As with the London groups, musical styles and fashions vary wildly. European Coldwave is a frequent reference: Soviet Soviet (myspace.com/sovietsoviet) and General Decay (myspace.com/generaldk) both employ the leaping basslines and chiming guitars of groups like Siglo XX and Asylum Party, but also take chilly atmospheric notes from their European predecessors' original influences (mostly Joy Division). Too Young To Love (myspace.com/tooyoungtolove) are cryptic and symbolic, a smoke-wreathed enigma of a band: a unique blend of unsettling percussive rhythms and hazy melody draped in austere Grauzone-style synthesizers; they are to release their debut EP on Trouble Records (home to An Experiment on a Bird in the Air Pump) later in the year. Death in Plains (myspace.com/deathinplains) is a one-man electronic project, brilliantly warping childlike synthpop melodies with distorted industrial percussion and already attracting attention from London's DiscError Recordings and photographer Dean Chalkley. Meanwhile Dance for Burgess (myspace.com/danceforburgess) push their pop-inflected blend of Josef K and The Cure towards psychedelia - they've recorded with KASMs' Rory Attwell, and played with The Horrors and S.C.U.M at this year's Isle of Wight Festival.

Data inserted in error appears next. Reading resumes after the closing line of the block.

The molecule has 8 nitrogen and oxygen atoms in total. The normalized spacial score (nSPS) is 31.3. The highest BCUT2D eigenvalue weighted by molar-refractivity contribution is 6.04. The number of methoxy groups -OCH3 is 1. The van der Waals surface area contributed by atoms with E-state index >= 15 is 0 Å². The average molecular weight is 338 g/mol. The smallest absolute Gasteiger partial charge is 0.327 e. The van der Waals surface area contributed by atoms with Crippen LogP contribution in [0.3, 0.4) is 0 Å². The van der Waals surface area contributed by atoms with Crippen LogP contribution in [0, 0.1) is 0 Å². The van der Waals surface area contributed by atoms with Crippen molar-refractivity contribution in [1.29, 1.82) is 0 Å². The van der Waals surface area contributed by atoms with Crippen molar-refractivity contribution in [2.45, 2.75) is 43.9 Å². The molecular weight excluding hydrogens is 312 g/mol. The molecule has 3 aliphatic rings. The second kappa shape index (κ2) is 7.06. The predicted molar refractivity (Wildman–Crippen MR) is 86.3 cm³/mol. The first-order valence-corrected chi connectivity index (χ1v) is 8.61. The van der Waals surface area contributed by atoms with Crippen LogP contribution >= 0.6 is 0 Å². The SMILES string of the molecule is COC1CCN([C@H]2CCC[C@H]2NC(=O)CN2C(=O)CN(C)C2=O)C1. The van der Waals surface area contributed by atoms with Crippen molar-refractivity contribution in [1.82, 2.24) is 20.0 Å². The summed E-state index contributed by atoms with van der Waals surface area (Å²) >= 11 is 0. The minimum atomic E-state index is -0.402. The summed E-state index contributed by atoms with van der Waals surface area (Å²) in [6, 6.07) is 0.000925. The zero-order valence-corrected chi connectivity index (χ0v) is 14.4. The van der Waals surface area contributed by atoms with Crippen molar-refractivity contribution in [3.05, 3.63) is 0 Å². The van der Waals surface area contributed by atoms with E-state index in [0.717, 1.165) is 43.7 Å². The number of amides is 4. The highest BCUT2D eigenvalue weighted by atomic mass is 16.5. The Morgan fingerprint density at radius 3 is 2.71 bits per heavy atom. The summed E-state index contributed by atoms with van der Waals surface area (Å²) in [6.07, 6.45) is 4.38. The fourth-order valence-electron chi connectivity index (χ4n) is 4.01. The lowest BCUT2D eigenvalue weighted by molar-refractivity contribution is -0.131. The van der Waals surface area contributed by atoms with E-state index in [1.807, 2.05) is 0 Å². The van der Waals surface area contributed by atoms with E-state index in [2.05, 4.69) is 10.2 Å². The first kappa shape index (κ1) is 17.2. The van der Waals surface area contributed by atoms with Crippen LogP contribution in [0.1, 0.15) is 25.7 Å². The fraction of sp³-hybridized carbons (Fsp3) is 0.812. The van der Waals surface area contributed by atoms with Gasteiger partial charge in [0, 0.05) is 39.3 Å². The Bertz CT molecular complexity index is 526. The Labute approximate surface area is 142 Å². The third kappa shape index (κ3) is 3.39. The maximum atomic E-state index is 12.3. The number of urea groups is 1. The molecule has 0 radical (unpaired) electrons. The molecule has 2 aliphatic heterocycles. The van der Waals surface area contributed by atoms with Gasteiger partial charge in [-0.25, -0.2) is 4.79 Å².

All of these groups have played in London, or will soon have done so; several have forthcoming releases on English labels, and we urge you to support these new bands. The only question is this: will their homeland will embrace them as vigorously as the starved alternative London scene is currently doing? Is Italy itself ready for the new wave, or will it make an impact only where the ground has already been broken by its British predecessors?